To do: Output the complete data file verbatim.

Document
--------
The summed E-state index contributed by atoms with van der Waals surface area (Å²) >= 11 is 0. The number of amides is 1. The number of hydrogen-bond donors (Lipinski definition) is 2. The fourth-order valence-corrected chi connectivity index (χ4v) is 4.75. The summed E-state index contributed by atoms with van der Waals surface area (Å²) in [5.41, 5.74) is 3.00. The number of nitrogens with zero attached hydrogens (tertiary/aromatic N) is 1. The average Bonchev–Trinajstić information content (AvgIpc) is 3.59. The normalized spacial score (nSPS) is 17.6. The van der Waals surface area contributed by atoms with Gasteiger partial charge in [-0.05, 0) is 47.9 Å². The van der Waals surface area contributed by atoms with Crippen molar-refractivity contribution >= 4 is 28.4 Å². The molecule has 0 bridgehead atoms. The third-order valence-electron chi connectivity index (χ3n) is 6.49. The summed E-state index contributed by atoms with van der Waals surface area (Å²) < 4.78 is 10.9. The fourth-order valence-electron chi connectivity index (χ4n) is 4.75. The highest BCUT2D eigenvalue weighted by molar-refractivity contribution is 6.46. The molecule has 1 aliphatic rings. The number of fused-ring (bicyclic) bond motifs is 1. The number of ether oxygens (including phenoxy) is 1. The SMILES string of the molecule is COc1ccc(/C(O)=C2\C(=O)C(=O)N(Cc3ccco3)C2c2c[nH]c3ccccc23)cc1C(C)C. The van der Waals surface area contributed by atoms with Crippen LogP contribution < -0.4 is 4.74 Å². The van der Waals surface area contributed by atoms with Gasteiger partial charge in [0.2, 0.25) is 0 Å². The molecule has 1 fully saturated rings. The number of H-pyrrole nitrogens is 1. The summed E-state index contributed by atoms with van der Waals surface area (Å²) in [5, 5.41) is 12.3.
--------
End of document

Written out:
The summed E-state index contributed by atoms with van der Waals surface area (Å²) >= 11 is 0. The number of amides is 1. The number of hydrogen-bond donors (Lipinski definition) is 2. The fourth-order valence-corrected chi connectivity index (χ4v) is 4.75. The summed E-state index contributed by atoms with van der Waals surface area (Å²) in [5.41, 5.74) is 3.00. The number of nitrogens with zero attached hydrogens (tertiary/aromatic N) is 1. The average Bonchev–Trinajstić information content (AvgIpc) is 3.59. The normalized spacial score (nSPS) is 17.6. The van der Waals surface area contributed by atoms with Gasteiger partial charge in [-0.05, 0) is 47.9 Å². The van der Waals surface area contributed by atoms with Crippen molar-refractivity contribution >= 4 is 28.4 Å². The molecule has 0 bridgehead atoms. The third-order valence-electron chi connectivity index (χ3n) is 6.49. The summed E-state index contributed by atoms with van der Waals surface area (Å²) < 4.78 is 10.9. The fourth-order valence-electron chi connectivity index (χ4n) is 4.75. The highest BCUT2D eigenvalue weighted by molar-refractivity contribution is 6.46. The molecule has 1 aliphatic rings. The number of fused-ring (bicyclic) bond motifs is 1. The number of ether oxygens (including phenoxy) is 1. The SMILES string of the molecule is COc1ccc(/C(O)=C2\C(=O)C(=O)N(Cc3ccco3)C2c2c[nH]c3ccccc23)cc1C(C)C. The van der Waals surface area contributed by atoms with Crippen LogP contribution < -0.4 is 4.74 Å². The van der Waals surface area contributed by atoms with Gasteiger partial charge in [0.2, 0.25) is 0 Å². The molecule has 1 fully saturated rings. The number of H-pyrrole nitrogens is 1. The summed E-state index contributed by atoms with van der Waals surface area (Å²) in [5, 5.41) is 12.3.